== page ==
Robots and Humans

So how do we implement such a plan, do we use human or robotic missions? The answer has always been: both. The robotic and human space exploration enterprises have co-existed and cooperated during the space program’s entire history. The relevant question is whether any potential investigation requires using human explorers, with their associated cost. The argument often used to dismiss humans is that technology will produce a machine with sufficient intelligence and dexterity to render a human unnecessary. The time to develop such a machine, however, may be either unpredictable or too long to meet a reasonable schedule. No matter how clever or useful the robots we make, they will always be tools for enhancing human capabilities.

There is a role for both robots and humans. The strategy is to use robotic means for reconnaissance and scientific exploration to the full extent that robots can accomplish the desired goals. At the point when human explorers are sent, robotic missions can be used to establish local infrastructure before the arrival of humans. This is implemented using robotic outposts, which are later occupied and utilized by the human explorers. During human occupation, robots provide required support services and become sensory extensions and tools for human explorers.

In any case, science cost effectiveness is not a good exclusive metric for assessing human vs. robotic modes for scientific exploration because the decision to proceed with human exploration will not be made on scientific grounds alone. Human exploration of space is motivated by societal factors other than science. Nonetheless, when a decision is made to continue human exploration beyond Earth orbit, it will provide a tremendous opportunity for scientist-explorers and science should be a motivating force in defining human space exploration goals.

A space exploration enterprise that satisfies the public requires humans in space. In the minds of the public, robotic exploration is an extension of the human experience and a prelude to human exploration itself. Robotic exploration is the method of choice for reconnaissance and scientific investigation to the extent that robots can accomplish the desired goals. However, only human explorers will ultimately to fulfill the public’s sense of destiny in space.

The Bottom Line

The human spaceflight program needs to be set on a new path that leads to a future that the public has been expecting for decades-a path that takes humans beyond Earth orbit to new, important destinations in the solar system.


Drawing heavily on the IAA study, I believe this vision should involve:

1. The goal of establishing a permanent human presence in the solar system with the stated objective to establish human presence on Mars by the middle of this Century.

2. Recognition that exploration beyond Earth orbit is intrinsically global, and should involve cooperation with other space-faring nations.

3. A progressive, step-by-step approach for human exploration beyond Earth orbit that does not require an Apollo-like spending curve. Any requirements for increased spending can then be made incrementally on an annual basis.

4. A set of exciting and rewarding destinations in this step-by-step approach to Mars including the Sun-Earth Lagrangian Point L2, the Moon and Near-Earth Asteroids.

5. Re-invention of our Earth-to-orbit transportation and on-orbit infrastructure to support the goals for exploration beyond Earth orbit. The current Space Shuttle and International Space Station are not on that critical path other than research on human physiology in space.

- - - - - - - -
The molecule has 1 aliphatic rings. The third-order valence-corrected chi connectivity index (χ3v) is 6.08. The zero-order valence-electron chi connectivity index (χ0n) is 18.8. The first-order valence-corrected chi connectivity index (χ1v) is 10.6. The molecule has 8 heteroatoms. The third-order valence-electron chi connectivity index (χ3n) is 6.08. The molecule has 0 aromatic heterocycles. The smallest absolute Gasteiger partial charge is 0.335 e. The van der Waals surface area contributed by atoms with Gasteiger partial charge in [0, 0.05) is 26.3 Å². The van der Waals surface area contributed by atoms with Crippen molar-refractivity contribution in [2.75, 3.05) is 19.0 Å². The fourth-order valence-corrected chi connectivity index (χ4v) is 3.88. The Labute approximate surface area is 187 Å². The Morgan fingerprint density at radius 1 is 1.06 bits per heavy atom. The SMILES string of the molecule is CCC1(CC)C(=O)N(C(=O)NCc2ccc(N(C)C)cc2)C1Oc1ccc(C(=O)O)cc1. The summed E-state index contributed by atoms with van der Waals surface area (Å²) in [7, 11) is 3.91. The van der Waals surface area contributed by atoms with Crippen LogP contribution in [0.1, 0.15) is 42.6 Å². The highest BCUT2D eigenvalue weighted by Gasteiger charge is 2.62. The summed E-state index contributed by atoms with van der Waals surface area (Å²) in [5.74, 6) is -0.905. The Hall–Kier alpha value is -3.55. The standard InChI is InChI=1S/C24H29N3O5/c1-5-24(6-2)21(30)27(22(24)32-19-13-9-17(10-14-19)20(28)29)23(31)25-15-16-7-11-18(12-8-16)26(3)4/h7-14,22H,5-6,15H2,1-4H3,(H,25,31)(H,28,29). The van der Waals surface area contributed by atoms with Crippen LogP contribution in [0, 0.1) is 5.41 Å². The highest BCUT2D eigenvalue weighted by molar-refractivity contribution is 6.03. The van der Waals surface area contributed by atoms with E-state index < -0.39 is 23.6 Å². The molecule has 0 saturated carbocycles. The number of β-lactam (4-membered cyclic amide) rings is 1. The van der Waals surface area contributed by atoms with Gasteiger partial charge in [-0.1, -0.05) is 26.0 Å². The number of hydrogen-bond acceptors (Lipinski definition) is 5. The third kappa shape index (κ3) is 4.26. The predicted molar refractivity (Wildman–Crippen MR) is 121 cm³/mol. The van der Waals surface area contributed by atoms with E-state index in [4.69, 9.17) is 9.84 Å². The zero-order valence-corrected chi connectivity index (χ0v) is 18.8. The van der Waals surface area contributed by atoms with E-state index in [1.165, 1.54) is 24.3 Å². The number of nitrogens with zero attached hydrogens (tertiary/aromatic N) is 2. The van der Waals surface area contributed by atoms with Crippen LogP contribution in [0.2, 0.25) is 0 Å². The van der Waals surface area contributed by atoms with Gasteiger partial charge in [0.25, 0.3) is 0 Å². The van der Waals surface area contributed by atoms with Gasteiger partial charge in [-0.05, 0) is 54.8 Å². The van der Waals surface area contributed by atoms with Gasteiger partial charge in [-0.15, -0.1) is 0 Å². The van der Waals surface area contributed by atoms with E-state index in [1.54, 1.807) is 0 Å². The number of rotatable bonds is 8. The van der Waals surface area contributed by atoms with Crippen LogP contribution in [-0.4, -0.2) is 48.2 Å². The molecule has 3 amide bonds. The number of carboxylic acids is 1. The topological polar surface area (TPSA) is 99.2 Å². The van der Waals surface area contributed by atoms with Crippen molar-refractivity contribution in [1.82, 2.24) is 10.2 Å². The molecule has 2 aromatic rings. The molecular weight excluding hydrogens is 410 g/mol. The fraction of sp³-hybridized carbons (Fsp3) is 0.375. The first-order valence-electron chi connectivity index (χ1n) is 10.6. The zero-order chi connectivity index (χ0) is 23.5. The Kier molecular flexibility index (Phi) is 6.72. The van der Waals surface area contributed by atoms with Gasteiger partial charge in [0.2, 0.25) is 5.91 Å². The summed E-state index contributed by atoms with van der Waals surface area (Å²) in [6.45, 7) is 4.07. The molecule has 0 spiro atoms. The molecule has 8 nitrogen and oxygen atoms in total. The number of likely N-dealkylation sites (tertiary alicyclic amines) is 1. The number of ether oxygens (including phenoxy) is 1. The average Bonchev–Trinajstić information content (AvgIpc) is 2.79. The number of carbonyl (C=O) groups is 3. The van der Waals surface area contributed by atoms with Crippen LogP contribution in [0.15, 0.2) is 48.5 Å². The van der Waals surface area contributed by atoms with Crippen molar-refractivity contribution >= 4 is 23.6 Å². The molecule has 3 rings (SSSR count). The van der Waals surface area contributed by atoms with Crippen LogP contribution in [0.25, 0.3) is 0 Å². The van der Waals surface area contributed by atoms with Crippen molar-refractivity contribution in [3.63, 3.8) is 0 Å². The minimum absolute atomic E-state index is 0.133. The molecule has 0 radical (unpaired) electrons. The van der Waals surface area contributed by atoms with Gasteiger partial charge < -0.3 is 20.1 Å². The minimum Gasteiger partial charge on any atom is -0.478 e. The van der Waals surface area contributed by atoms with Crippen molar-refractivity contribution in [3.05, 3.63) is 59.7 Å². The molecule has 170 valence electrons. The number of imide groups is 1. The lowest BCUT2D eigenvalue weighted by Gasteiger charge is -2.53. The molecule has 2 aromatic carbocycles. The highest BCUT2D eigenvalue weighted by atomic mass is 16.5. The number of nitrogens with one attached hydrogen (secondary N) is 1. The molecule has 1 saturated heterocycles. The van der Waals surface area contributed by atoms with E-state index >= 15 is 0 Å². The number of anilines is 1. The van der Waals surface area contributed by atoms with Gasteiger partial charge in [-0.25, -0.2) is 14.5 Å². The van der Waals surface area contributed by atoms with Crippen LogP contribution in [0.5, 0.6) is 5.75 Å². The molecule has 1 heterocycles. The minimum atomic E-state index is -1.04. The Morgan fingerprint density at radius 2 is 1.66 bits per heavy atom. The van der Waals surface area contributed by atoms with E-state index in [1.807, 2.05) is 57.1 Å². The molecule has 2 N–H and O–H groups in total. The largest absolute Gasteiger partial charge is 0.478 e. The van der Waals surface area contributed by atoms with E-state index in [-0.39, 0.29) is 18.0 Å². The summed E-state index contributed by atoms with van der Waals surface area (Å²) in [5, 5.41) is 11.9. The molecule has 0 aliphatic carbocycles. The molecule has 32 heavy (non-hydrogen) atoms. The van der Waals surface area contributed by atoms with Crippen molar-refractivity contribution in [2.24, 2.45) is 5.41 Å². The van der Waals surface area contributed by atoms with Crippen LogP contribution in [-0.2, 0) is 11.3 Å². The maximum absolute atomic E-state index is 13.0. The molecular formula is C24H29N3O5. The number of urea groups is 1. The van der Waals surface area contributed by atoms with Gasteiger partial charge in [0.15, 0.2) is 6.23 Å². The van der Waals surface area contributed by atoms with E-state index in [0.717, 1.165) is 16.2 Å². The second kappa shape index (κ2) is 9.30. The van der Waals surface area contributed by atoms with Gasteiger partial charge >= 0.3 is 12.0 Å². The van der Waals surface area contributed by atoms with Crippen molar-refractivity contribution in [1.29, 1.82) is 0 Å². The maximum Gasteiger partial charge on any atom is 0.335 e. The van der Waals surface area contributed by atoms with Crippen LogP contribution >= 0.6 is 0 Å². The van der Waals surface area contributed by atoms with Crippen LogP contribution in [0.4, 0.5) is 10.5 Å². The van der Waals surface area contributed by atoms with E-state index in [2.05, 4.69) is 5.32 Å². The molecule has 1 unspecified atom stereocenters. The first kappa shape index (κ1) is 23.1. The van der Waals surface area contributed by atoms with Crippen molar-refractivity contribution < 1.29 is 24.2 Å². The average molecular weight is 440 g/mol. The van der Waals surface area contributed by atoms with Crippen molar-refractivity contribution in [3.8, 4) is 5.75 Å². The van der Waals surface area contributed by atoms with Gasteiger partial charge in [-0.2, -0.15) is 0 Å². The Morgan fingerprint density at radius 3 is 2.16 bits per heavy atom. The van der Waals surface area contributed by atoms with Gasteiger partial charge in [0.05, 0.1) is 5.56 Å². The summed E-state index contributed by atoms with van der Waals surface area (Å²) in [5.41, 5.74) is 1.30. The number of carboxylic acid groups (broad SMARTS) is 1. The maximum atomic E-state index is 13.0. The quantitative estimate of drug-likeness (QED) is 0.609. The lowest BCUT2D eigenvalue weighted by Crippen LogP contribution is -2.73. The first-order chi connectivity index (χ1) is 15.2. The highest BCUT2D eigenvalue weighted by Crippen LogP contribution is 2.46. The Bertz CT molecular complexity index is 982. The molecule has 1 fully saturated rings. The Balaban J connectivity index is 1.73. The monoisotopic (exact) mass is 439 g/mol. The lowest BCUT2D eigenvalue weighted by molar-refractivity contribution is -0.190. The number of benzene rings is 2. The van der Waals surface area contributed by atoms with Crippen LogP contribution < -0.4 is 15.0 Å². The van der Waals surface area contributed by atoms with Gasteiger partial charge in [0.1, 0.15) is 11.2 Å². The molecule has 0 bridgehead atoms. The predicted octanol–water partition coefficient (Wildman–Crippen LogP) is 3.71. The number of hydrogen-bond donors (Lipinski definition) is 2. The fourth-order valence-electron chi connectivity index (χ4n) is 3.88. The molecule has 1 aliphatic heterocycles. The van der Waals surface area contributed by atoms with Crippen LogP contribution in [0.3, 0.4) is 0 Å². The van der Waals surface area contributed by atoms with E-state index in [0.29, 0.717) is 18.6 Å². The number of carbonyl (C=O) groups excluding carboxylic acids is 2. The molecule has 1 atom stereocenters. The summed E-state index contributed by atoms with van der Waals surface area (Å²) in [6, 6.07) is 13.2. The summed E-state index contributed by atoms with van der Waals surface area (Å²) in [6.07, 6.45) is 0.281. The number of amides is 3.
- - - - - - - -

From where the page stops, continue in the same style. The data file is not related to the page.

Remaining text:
6. Development of new in-space systems for transporting humans and cargo from low Earth orbit to deep space destinations. No large technological breakthroughs are necessary.

7. Continued use of robotic missions for scientific research and preparation for future human flights. Robotic precursor missions will be required to reduce the risk for human explorers and to provide on-site support for humans. Human explorers will be required for intensive field exploration and for in-space servicing of complex systems.

Drawing heavily from the TPS/AAS/ASE workshop, some near-term actions to enable this policy (specifically number 5 above) are:

1. The Shuttle should be retired after flying only those missions necessary to complete the International Space Station in favor of a simpler, safer and less costly system for transporting humans to and from Earth orbit.

2. Human transport to and from space, and within space, should be separated from related cargo transport. New Earth-to-orbit transportation systems for humans and cargo should be designed and built, but not until the requirements for human exploration beyond Earth orbit are understood and can be accommodated.

3. The U.S. should carry out its obligations to its international partners to complete the International Space Station. The goals of the ISS should be refocused to those specific purposes required to enable human exploration beyond Earth orbit.

None of this will happen if we go on as we are. The national will to carry out a new option for space exploration already exists in the people of the United States. The nation has the necessary wealth. It is only a matter of leadership by the Administration and Congress. The architecture advocated here does not require an immediate large increase in the NASA budget. It does require a commitment to the resources required as the space program gradually and systematically increases in scale and scope, but not so much in any one year as would be required for an Apollo-like initiative.


Respectfully submitted,

Dr. Wesley T. Huntress, Jr. Director, Geophysical Laboratory, Carnegie Institution of Washington President, The Planetary Society Study Leader, International Academy of Astronautics Cosmic Study “The Next Steps in Exploring Deep Space”

SpaceRef staff editor.